Forensic genetics

The work of the forensic geneticist will vary widely depending on the laboratory and country that they work in, and can involve the analysis of material recovered from a scene of crime, paternity testing and the identification of human remains. In some cases, it can even be used for the analysis of DNA from plants [3, 4], animals [5, 6] and microorganisms [7]. The focus of this book is the analysis of biological material that is recovered from the scene of crime - this is central to the work of most forensic laboratories. Kinship testing will be dealt with separately in Chapter 11.

Forensic laboratories will receive material that has been recovered from scenes of crime, and reference samples from both suspects and victims. The role of forensic genetics within the investigative process is to compare samples recovered from crime scenes with suspects, resulting in a report that can be presented in court or intelligence that may inform an enquiry (Figure 1.1).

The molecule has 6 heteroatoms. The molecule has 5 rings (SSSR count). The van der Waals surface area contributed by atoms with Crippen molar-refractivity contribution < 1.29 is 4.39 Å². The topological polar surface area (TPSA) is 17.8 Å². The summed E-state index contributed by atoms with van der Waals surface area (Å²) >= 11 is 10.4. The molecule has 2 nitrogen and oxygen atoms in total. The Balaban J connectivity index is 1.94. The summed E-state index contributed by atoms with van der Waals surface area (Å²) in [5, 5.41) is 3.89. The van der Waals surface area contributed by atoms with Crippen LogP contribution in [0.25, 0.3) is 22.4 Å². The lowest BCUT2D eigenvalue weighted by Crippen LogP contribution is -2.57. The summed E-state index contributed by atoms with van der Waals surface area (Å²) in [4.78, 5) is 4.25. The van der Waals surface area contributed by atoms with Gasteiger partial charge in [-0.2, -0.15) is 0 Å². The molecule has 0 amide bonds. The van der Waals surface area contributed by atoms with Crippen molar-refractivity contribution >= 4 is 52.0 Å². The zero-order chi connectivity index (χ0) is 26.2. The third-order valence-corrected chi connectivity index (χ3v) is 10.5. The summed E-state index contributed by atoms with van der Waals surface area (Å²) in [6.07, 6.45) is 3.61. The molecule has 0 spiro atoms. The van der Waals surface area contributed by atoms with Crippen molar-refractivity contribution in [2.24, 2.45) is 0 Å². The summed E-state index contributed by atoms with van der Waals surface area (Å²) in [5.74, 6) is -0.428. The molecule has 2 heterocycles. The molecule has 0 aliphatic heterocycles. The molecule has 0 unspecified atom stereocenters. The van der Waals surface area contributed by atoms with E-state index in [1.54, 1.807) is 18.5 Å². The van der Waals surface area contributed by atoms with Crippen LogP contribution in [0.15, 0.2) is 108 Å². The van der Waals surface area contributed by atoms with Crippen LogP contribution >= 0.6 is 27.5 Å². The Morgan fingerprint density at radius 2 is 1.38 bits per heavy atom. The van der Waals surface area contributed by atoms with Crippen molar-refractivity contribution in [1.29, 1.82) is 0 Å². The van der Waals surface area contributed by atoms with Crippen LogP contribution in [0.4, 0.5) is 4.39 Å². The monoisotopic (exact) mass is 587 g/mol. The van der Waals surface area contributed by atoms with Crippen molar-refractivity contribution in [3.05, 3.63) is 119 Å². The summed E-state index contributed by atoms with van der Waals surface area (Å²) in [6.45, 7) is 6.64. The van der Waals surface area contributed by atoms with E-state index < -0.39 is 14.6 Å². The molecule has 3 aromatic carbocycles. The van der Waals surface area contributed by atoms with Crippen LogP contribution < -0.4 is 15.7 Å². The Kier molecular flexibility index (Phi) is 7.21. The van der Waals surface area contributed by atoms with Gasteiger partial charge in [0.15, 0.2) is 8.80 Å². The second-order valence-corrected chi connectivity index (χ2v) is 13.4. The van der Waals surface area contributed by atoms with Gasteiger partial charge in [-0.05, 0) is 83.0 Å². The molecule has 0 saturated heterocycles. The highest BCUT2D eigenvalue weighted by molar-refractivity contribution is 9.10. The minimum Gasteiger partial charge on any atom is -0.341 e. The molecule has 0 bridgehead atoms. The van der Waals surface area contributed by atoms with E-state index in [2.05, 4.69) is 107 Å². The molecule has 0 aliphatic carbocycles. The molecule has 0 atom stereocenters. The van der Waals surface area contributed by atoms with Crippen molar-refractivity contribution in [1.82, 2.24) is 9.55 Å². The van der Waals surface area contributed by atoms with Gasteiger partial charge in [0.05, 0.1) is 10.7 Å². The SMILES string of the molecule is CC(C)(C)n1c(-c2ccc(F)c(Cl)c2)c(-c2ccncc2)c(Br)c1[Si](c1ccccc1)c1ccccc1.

Several stages are involved with the analysis of genetic evidence (Figure 1.2) and each of these is covered in detail in the following chapters.

In some organizations one person will be responsible for collecting the evidence, the biological and genetic analysis of samples, and ultimately presenting the results to a court of law. However, the trend in many larger organizations is for individuals to be

Figure 1.1 The role of the forensic geneticist is to assess whether samples recovered from a crime scene match to a suspect. Reference samples are provided from suspects and also victims of crime

responsible for only a very specific task within the process, such as the extraction of DNA from the evidential material or the analysis and interpretation of DNA profiles that have been generated by other scientists.

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